Everywhere you turn you see it. Whether watching a television show or reading the news; scanning social media or driving down the road; walking through the grocery store or sitting in a restaurant, advertisements and access to alcohol are constantly bombarding our senses and tempting us to partake in the substance.
It has become a socially acceptable behavior to imbibe copious amounts of beer, wine or liquor without regard for the impact or effects it has on our minds and bodies. In fact, we are encouraged to celebrate nearly every event with a drink or a toast, ignoring the fact that nearly 90,000 people die annually from alcohol related deaths.
So, how addictive is alcohol? Below are key facts regarding the substance and the destructive impact it has had on our communities.
According to a recent study conducted by the National Institute on Alcohol Abuse and Addiction, 15.1 million Americans aged 18 years or older had an alcohol use disorder.
Even more concerning was the fact that 86% of people aged 18 years or older reported that they drank alcohol at some point in their life, with 27% of those admitting to binge drinking within the past month.
With the percentage of alcohol use and binge drinking on the rise, why hasn’t there been more publicity regarding the spreading epidemic or the negative impact it is having on society?
Reasoning points to the culture of social acceptance regarding alcohol use and the fact that billions of dollars are spent annually to peddle this intoxicating substance.
As the alcohol industry continues to expand, ignoring the problem has become second nature with no signs of change looming on the horizon.
From slowed reaction time to difficulty waking to impaired cognitive ability, alcohol has an obvious impact on the brain and it is not positive. Some of these effects can be seen after just one or two drinks.
Other effects create deficiencies within the brain that last long after sobriety is achieved. For example, heavy drinking, or consistently consuming more than two drinks a day for men and one for women, has been shown to have identifiable negative impacts on cognitive functioning. Blackouts, extensive memory loss, erratic emotional stability and chemical brain deficiencies have all been identified within individuals struggling with an alcohol use disorder.
Recent studies found a number of concerning statistics regarding alcohol consumption and the toll it has on the human body.
Of the nearly 79,000 liver disease deaths among individuals aged 12 and older, 47% involved alcohol. Of all cirrhosis deaths in as recent as 2013, 48% were shown to be directly related to excessive alcohol consumption.
Among heavy alcohol consumers, which includes imbibing 15 or more drinks a week for men and eight or more drinks a week for women, it was shown that this type of addictive behavior greatly increases the likelihood of multiple cancers including mouth, throat, esophagus, liver, colon and breast.
Of these identified and corroborated negative effects linked to alcohol consumption and addiction, it is difficult to imagine why someone would willingly consume the substance to excess.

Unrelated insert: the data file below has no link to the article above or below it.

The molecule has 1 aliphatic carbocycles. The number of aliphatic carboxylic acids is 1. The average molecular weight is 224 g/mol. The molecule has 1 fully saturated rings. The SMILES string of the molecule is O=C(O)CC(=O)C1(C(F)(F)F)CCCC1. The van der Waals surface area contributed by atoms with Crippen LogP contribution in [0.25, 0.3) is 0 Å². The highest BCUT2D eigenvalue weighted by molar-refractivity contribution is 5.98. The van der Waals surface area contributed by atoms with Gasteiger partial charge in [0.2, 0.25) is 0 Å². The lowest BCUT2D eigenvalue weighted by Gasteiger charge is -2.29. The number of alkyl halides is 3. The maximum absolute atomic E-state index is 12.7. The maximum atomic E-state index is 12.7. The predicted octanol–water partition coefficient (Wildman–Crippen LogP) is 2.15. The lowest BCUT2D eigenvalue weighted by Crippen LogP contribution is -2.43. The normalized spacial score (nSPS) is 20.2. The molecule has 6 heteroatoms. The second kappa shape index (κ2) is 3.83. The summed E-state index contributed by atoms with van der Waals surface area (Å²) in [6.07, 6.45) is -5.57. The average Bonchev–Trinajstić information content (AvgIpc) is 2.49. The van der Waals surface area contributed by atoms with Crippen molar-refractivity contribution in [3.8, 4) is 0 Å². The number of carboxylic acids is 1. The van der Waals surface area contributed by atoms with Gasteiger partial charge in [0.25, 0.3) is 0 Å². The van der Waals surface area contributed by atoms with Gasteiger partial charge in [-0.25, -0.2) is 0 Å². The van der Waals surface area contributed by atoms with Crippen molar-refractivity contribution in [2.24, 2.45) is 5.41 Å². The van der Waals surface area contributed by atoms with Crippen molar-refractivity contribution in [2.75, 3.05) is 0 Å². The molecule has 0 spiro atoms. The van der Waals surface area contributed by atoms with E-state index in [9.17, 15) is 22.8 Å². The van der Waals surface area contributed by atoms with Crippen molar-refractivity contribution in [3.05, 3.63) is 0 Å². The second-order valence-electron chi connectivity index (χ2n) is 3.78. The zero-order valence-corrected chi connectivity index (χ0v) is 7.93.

For many, it is a means of coping with excessive emotionality. For others, it serves as a method to escape the stressors and challenges of life. Whichever maladaptive manner of processing personal stress and emotion defines your use, the fact of the matter is that alcohol is an extremely addictive substance and the impact of that addiction is long-lasting and far-ranging.
Trying to overcome an addiction on your own can prove to be an act of futility. For alcohol addicts who attempt to get clean outside of a treatment program, they report a relapse within the first three years of their sobriety efforts.
While your inner demon may have incited your continued alcohol use or driven you to the brink of destruction, trusting in a higher power is the first step toward achieving long-lasting peace and a sobering perspective.
At Covenant Hills, we help you focus on the strength residing within yourself and the promise God has made to all those who call upon Him for help.
Through our faith-based treatment program, their whole person health will be treated – an approach that focuses on restoring the mind, body and soul. Additionally, with our Recovery Assurance Guarantee, we promise that our clients will never experience relapse upon successful completion of treatment. If your loved one does relapse within one year of completing treatment, they can return for a week of stabilization and evaluation at no cost.
Centers for Disease Control and Prevention. Alcohol and Public Health: Alcohol-Related Disease Impact (ARDI). Accessed September 2, 2018. https://nccd.cdc.gov/DPH_ARDI/Default/Report.aspx.
Substance Abuse and Mental Health Administration (SAMHSA). Results from the 2015 National Survey on Drug Use and Health: Detailed Tables. Accessed September 2, 2018. https://www.samhsa.gov/data/sites/default/files/NSDUH-DetTabs-2015/NSDUH-DetTabs-2015/NSDUH-DetTabs-2015.htm#tab5-6a.
National Institute on Alcohol Abuse. Alcohol’s Damaging Effects on the Brain. Accessed September 2, 2018. https://pubs.niaaa.nih.gov/publications/aa63/aa63.htm.
National Institute on Alcohol Abuse. Alcohol Facts and Statistics. September 2, 2018. https://www.niaaa.nih.gov/alcohol-health/overview-alcohol-consumption/alcohol-facts-and-statistics.
American Cancer Society. Alcohol Use and Cancer. September 2, 2018. https://www.cancer.org/cancer/cancer-causes/diet-physical-activity/alcohol-use-and-cancer.html.
National Center for Biotechnology Information. Rates and predictors of relapse after natural and treated remission from alcohol use disorders. September 2, 2018. https://www.ncbi.nlm.nih.gov/pmc/articles/PMC1976118/.